Lendlease recently built a digital twin to test and determine the viability of building a multistory complex on Collins Wharf, located on the Yarra River in Melbourne from sustainable timber (exhibit). While this timber had been used previously, it had not been tested in buildings of this height—namely, a 28- and a 29-story apartment tower.
The inclusion of the project's processes and materials in the digital twin identified options and produced a more granular understanding of process and cost for developers. Although it's still early in the design process, the digital twin for the towers has already provided insight on how to actively tighten the project timeline and reduce costs.
Applying digital twins to modular construction can further help cut time and costs. For example, the Canadian technology company CadMakers successfully used digital twins to design the Brock Commons Tallwood House—an 18-story hybrid mass-timber building—at the University of British Columbia in Vancouver.
The Tallwood House provided a model to plan out the prefabrication and construction of the building that included a simulation of on-site assembly of the manufactured parts. As a result, the 20-month project was completed in under 17 months and delivered in half the time of an equivalent building using traditional methods.
Steps to scale digital twins
Digital manufacturing is already playing a major role in ending construction's reliance on economies of scale. Robotics, 3-D printing, and digitally controlled production methods are now prevalent in fabrication. These new technologies enable each component of a project to be produced locally in small volumes, cleanly and efficiently. The scope or scale of a project, basically, is no longer its defining characteristic.
The following four steps can help scale digital twins and subsequently realize the benefits of modular construction:
Create high-fidelity prototypes. Computational or generative design can be employed instead of traditional line drawings, allowing projects to free up time and costs by circumventing historically intensive design efforts.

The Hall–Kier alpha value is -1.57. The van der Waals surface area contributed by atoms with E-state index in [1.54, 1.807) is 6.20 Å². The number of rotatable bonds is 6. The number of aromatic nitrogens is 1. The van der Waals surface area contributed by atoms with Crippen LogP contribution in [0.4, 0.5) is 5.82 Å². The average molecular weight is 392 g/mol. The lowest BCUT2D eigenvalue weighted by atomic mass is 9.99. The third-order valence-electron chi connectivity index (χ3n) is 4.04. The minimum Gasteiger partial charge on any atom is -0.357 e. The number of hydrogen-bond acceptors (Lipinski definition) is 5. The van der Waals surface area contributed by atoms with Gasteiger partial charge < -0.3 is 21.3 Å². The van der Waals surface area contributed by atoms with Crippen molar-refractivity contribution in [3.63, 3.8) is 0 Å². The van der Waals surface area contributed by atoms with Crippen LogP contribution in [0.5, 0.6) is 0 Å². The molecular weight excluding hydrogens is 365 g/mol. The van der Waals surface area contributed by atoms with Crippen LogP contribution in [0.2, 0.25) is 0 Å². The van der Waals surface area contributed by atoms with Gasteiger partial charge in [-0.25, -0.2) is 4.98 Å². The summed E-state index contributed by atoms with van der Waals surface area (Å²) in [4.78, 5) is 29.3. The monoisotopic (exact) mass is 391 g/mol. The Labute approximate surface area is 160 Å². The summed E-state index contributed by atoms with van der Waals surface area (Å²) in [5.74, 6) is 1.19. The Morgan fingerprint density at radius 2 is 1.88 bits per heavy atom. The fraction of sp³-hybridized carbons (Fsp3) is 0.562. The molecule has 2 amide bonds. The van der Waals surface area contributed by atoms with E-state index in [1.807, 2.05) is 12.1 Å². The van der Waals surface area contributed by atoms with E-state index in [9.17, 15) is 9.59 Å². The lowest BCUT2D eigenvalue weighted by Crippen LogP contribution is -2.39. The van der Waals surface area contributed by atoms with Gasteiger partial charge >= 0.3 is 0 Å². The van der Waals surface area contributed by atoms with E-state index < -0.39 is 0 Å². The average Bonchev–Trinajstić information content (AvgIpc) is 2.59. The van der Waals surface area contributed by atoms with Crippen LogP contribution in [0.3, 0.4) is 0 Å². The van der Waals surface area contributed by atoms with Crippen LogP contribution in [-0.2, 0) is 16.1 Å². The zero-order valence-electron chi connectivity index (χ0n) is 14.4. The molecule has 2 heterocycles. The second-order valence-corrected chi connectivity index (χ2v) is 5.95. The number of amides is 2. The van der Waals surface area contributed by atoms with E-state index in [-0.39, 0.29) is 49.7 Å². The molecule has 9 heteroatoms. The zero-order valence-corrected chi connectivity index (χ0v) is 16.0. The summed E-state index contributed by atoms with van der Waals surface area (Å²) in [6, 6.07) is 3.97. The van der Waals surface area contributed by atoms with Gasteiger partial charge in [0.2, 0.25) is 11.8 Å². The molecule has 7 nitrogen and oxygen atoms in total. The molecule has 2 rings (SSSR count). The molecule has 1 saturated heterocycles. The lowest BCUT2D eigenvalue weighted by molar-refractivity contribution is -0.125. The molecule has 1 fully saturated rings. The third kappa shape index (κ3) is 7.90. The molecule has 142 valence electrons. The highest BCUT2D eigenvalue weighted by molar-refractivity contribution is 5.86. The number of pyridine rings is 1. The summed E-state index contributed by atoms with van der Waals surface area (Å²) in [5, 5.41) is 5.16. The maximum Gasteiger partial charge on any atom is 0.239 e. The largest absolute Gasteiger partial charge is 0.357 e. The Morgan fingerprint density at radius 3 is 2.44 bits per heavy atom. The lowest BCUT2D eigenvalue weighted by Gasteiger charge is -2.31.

Replicate, simulate, and evaluate. This procedure applies to both the processes for manufacturing and assembly and also the physical characteristics of the materials used. As a result, the physical performance of a component can be understood before anything is built. The digital twin can demonstrate how various manufacturing tolerances and factors can complicate the production of complex objects—for example, how buildings' components might expand, deform, or react in the real world.
Make data accessible to all players. Volumes of easily accessible data beyond the core design can be digitally stored and shared among all stakeholders and at all stages. Therefore, designers—who have traditionally been isolated from the construction and downstream manufacturing processes—are provided a collaborative approach and understanding of the project, with technical parameters firmly embedded into the design algorithm.
Capture data from the physical product. Once the project is completed and open for business, sensors can collect data to inform future designers on how the object performs. For instance, if buildings are composites of digitally fabricated components, then iterative improvements on the design of each component can be driven from this virtuous cycle. Until now, this concept has largely been absent from the architecture, engineering, and construction industry.
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Ultimately, digital twins could help democratize design in construction. Although the technology is still in its early days—for both the industry and the design community—it could soon unlock the capacity to explore countless ideas using technology already at our fingertips. By prioritizing those ideas, mitigating risk, and providing efficiencies, the industry can adopt modular construction in ways previously not possible.